Defendant Christopher Daly was the public defender appointed to represent Rogers in the referenced criminal proceeding. At the time, Daly was supervised by Defendant Randy Hood. Rogers alleges Daly, under Hood's supervision, failed to adequately and appropriately represent him in his criminal case in violation of his Federal and State Constitutional rights. Rogers contends the Defendant City of Missoula and Missoula County are directly liable and responsible for the actions of Daly and Hood because they repeatedly and knowingly failed to enforce the rights secured criminal defendants by the United States and Montana Constitutions.

III. Prescreening

A. Standard

Rogers is a prisoner proceeding in forma pauperis so his Complaint is reviewed under 28 U.S.C. § 1915. Section 1915(e)(2)(B) allows for the dismissal of a pro se prisoner complaint before it is served upon the defendants if it is frivolous, fails to state a claim upon which relief may be granted, or seeks monetary relief from a defendant who is immune from such relief.

A complaint is frivolous if it "lacks an arguable basis either in law or in fact." Neitzke v. Williams, 490 U.S. 319, 325 (1989). A complaint fails to state a claim upon which relief may be granted if a plaintiff fails to allege the "grounds" of his "entitlement to relief." Bell Atlantic Corp. v. Twombly, 550 U.S. 544, 555 (2007) (quotation omitted). Rule 8(a)(2) requires a complaint to "contain sufficient factual matter, accepted as true, to state a claim to relief that is plausible on its face." Ashcroft v. Iqbal, 556 U.S. 662, 678 (2009) (internal quotation marks omitted).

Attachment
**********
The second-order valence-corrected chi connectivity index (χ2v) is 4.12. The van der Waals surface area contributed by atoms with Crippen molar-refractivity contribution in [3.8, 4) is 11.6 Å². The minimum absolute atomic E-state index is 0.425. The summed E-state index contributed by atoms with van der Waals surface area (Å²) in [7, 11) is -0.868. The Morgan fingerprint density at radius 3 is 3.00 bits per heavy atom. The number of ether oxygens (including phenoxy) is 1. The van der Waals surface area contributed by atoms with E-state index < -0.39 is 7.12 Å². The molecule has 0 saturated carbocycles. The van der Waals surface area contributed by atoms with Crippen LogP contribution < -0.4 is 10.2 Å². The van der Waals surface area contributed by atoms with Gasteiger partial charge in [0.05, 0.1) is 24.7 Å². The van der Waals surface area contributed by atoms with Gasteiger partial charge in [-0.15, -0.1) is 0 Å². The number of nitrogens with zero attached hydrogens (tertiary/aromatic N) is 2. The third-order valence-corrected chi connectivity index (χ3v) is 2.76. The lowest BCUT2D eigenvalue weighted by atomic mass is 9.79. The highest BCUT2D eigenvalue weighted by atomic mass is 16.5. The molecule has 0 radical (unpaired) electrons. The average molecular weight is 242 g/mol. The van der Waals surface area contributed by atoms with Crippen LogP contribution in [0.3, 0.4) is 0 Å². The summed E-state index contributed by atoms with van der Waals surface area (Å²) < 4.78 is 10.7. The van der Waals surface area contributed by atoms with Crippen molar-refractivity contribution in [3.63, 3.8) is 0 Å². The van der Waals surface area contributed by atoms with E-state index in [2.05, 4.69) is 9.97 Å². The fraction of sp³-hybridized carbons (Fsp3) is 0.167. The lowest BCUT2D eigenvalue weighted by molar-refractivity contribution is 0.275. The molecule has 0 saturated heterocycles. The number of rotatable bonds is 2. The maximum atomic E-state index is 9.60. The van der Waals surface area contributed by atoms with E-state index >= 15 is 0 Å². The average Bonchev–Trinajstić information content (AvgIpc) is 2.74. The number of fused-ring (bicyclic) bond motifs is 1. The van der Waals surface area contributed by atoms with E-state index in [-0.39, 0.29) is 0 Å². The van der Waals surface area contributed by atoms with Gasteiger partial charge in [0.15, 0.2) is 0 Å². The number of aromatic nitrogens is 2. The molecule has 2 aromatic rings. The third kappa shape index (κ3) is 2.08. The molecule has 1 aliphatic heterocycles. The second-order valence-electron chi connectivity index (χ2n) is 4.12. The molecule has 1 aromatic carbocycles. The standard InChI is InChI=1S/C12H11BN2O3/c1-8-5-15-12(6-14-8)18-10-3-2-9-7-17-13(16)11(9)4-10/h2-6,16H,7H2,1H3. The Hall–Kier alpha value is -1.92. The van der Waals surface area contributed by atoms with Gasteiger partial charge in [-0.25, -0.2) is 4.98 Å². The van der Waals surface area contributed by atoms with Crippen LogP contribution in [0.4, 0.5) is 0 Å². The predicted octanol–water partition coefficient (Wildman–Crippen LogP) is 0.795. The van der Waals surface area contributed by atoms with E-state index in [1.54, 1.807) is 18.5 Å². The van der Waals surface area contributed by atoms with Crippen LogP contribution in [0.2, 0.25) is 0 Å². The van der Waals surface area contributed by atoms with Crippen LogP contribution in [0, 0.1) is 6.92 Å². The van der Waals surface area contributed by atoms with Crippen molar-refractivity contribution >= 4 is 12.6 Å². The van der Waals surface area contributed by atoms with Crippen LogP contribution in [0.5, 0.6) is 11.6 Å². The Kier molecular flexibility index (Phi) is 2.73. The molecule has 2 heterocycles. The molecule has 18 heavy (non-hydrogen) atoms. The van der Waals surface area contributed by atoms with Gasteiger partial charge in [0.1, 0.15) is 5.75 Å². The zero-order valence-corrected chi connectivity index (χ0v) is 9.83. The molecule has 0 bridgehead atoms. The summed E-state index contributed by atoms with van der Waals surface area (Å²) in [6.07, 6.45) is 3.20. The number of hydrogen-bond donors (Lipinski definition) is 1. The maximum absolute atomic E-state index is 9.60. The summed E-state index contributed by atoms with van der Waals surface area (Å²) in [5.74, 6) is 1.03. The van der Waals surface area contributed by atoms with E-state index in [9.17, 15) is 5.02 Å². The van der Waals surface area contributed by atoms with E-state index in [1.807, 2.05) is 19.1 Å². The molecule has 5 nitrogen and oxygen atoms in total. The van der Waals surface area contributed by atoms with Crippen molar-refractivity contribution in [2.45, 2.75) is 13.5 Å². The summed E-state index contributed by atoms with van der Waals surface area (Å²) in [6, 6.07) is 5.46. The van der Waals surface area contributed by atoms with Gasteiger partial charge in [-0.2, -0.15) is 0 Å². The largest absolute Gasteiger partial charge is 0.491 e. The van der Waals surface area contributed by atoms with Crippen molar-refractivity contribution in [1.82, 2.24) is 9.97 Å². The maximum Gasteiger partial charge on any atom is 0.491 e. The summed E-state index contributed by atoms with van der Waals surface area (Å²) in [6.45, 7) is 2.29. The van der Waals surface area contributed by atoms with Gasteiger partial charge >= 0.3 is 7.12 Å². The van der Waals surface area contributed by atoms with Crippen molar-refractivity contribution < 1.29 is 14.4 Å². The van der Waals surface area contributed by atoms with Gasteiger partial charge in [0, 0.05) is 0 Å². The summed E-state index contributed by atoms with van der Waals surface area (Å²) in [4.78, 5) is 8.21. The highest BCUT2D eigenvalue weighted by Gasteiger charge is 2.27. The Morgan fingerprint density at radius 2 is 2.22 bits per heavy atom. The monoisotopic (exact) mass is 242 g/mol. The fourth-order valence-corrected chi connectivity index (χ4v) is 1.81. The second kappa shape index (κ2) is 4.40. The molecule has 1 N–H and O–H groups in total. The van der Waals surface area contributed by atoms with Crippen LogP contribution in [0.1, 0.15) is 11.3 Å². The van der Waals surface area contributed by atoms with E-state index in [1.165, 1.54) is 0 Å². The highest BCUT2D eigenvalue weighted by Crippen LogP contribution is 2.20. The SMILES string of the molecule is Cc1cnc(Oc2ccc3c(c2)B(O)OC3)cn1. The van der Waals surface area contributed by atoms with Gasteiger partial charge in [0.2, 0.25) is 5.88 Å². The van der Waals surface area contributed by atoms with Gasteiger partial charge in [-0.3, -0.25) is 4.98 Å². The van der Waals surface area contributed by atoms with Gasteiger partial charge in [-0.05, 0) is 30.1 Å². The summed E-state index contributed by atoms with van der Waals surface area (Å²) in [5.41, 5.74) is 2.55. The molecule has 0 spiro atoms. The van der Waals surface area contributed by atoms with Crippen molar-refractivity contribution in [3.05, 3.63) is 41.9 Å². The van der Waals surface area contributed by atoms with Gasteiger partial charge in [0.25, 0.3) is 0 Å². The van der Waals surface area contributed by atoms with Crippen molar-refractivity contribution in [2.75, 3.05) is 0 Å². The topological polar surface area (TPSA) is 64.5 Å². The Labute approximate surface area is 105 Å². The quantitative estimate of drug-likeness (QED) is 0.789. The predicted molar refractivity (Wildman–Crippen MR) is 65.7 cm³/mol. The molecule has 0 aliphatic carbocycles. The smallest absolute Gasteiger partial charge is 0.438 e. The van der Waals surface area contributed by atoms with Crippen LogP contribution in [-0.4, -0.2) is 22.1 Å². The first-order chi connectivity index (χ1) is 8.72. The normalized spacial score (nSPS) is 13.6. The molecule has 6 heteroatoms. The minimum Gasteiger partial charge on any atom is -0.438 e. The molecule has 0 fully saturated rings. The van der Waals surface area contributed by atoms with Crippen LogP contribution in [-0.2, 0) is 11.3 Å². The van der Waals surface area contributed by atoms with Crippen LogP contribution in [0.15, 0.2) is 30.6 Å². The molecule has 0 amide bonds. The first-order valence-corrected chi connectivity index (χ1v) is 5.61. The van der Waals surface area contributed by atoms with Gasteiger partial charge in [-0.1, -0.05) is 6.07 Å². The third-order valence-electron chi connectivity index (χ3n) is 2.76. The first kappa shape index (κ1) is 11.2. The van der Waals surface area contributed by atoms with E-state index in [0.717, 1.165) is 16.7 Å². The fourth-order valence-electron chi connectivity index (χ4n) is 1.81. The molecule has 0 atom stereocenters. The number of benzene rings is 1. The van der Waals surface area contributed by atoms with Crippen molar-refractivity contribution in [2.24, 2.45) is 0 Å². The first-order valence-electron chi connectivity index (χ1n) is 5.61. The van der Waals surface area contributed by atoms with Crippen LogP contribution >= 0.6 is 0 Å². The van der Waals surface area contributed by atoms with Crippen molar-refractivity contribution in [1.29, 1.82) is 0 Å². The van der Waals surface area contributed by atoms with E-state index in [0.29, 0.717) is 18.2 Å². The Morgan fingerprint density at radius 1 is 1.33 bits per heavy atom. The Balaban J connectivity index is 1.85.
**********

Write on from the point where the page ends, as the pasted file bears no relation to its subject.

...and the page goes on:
"A document filed pro se is to be liberally construed, ' and a pro se complaint, however inartfully pleaded, must be held to less stringent standards than formal pleadings drafted by lawyers'." Erickson v. Pardus, 551 U.S. 89, 94 (2007); Cf. Fed.R.Civ.P. 8(f) ("All pleadings shall be so construed as to do substantial justice").

Although the statute requires a dismissal for the reasons stated, it does not deprive the district court of its discretion to grant or deny leave to amend. Lopez v. Smith, 203 F.3d 1122, 1127 (9th Cir. 2000). The court can decline to grant leave to amend if "it determines that the pleading could not possibly be cured by the allegation of other facts." Lopez, 203 F.3d. at 1127 ( quoting Doe v. United States, 58 F.3d 494, 497 (9th Cir. 1995)).

B. Analysis